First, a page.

Media War

exposing media bias in Thailand

Bloggers are not immune either

today Fonzi  has commented about the recent artice on CPJ website about the hardships faced by bloggers  in the countries with where freedom of speech is limited:

Funny, Thailand meets all the criteria and actually has a worst record than some of the countries listed.

I tend to agree  to some extent. because actually  most if not all blogs  exercise self-censorship too – although may be not so much as Thai MS.

of course many blogs and their writers are  based abroad, not in Thailand and may be have lesser risk of being charged by MICT.

however they are naturally interested for their blogs  to be viewable  inside Thailand too – not blocked  by MICT on whim.

therefore  practically all  the bloggers self-censor and also moderate the comments on their blogs to avoid being blocked.

of course those people who know internet enough  – they can easily figure out the ways around the useless  attempts to block the information (as by using proxies).

and that make the pathetic attempts of MICT and Thai gov.  futile, in fact backfires – because there more there is a blockage and censorship, the more people try to find the alternative facts.  as saying goes “the more there are restrictions – the more usually are way around”.  it is simply a human nature – “fordbidden fruit is sweeter”.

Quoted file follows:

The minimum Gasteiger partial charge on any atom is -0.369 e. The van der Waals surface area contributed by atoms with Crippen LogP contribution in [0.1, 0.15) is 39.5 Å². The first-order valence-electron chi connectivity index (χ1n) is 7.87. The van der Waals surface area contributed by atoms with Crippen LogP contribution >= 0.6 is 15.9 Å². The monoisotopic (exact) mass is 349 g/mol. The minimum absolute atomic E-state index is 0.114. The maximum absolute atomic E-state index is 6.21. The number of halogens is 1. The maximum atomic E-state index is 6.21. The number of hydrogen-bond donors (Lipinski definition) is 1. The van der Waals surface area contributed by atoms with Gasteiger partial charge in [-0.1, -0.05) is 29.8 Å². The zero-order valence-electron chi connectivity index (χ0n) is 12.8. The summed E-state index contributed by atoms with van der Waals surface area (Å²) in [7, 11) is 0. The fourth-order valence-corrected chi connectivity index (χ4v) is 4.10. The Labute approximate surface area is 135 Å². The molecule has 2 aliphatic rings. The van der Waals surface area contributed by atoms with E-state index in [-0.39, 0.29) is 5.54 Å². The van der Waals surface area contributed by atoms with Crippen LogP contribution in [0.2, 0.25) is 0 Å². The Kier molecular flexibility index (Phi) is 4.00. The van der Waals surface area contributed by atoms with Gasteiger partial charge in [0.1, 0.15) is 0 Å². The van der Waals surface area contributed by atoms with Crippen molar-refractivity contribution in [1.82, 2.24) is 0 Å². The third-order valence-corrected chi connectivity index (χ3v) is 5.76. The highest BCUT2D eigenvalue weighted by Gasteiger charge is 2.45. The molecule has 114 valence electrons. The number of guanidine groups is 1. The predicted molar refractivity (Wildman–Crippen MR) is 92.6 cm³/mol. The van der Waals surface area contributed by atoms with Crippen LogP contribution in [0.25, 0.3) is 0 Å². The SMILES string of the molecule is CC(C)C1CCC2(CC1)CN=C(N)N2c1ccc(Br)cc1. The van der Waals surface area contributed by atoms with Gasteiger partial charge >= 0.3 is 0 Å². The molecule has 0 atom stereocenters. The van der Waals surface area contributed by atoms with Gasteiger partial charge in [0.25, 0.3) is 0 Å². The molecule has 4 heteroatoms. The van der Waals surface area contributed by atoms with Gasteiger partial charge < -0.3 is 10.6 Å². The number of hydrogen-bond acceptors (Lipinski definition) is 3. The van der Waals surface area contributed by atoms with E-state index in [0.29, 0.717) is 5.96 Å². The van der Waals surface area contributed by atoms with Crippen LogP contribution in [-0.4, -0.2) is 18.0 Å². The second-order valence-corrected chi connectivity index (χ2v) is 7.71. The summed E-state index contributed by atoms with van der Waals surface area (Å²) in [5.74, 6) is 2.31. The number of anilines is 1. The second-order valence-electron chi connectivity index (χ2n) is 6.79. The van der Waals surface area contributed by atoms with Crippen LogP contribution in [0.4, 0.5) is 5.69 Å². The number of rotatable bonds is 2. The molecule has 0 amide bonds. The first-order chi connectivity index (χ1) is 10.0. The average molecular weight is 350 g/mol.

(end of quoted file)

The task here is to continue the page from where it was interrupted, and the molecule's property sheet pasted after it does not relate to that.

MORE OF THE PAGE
therefore,  the more  there are efforts by authorities to  block the free flow of information – the more will be  a resistance to that,

or what  is called by some wise people “insurrection of subjugated knowledge” !


May 1, 2009 - Posted by | Anti-establishment | , , , , , , , , , , , ,


  1. @hatecamel (from Metablog)

    your comment is quite patronising actually !

    I bet you haven’t even bothered to read through this blog and most probably do not even know about the context of the discussion and neither what’s going on in Thailand.

    Comment by antipadshist | May 1, 2009 | Reply

  2. […] is a topic much loved by bloggers, partly because it affords them the opportunity to perch themselves upon a soapbox and […]

    Pingback by Hyper-local journalism « Metablog | May 1, 2009 | Reply

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